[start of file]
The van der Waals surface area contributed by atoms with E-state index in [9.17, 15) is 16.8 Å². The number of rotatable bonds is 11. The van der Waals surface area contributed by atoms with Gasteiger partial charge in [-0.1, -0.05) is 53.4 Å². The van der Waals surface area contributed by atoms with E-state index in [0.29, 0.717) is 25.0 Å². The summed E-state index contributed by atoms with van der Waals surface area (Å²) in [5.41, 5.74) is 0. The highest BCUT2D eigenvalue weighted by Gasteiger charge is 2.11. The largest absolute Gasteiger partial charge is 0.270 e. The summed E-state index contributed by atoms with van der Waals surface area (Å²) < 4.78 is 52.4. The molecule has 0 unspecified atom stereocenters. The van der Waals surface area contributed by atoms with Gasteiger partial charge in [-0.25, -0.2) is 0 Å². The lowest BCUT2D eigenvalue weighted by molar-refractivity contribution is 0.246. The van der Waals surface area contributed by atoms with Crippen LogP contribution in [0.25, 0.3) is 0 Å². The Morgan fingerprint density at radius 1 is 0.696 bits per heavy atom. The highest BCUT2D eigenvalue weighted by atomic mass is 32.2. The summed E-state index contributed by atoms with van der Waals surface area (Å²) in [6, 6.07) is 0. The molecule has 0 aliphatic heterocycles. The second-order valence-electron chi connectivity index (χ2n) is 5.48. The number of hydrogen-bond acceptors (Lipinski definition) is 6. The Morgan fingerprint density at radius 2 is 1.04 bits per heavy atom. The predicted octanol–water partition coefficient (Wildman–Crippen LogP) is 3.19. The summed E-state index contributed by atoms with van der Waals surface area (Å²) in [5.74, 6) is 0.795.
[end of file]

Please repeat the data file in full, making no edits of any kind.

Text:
The van der Waals surface area contributed by atoms with E-state index in [9.17, 15) is 16.8 Å². The number of rotatable bonds is 11. The van der Waals surface area contributed by atoms with Gasteiger partial charge in [-0.1, -0.05) is 53.4 Å². The van der Waals surface area contributed by atoms with E-state index in [0.29, 0.717) is 25.0 Å². The summed E-state index contributed by atoms with van der Waals surface area (Å²) in [5.41, 5.74) is 0. The highest BCUT2D eigenvalue weighted by Gasteiger charge is 2.11. The largest absolute Gasteiger partial charge is 0.270 e. The summed E-state index contributed by atoms with van der Waals surface area (Å²) < 4.78 is 52.4. The molecule has 0 unspecified atom stereocenters. The van der Waals surface area contributed by atoms with Gasteiger partial charge in [-0.25, -0.2) is 0 Å². The lowest BCUT2D eigenvalue weighted by molar-refractivity contribution is 0.246. The van der Waals surface area contributed by atoms with Crippen LogP contribution in [0.25, 0.3) is 0 Å². The Morgan fingerprint density at radius 1 is 0.696 bits per heavy atom. The highest BCUT2D eigenvalue weighted by atomic mass is 32.2. The summed E-state index contributed by atoms with van der Waals surface area (Å²) in [6, 6.07) is 0. The molecule has 0 aliphatic heterocycles. The second-order valence-electron chi connectivity index (χ2n) is 5.48. The number of hydrogen-bond acceptors (Lipinski definition) is 6. The Morgan fingerprint density at radius 2 is 1.04 bits per heavy atom. The predicted octanol–water partition coefficient (Wildman–Crippen LogP) is 3.19. The summed E-state index contributed by atoms with van der Waals surface area (Å²) in [5.74, 6) is 0.795.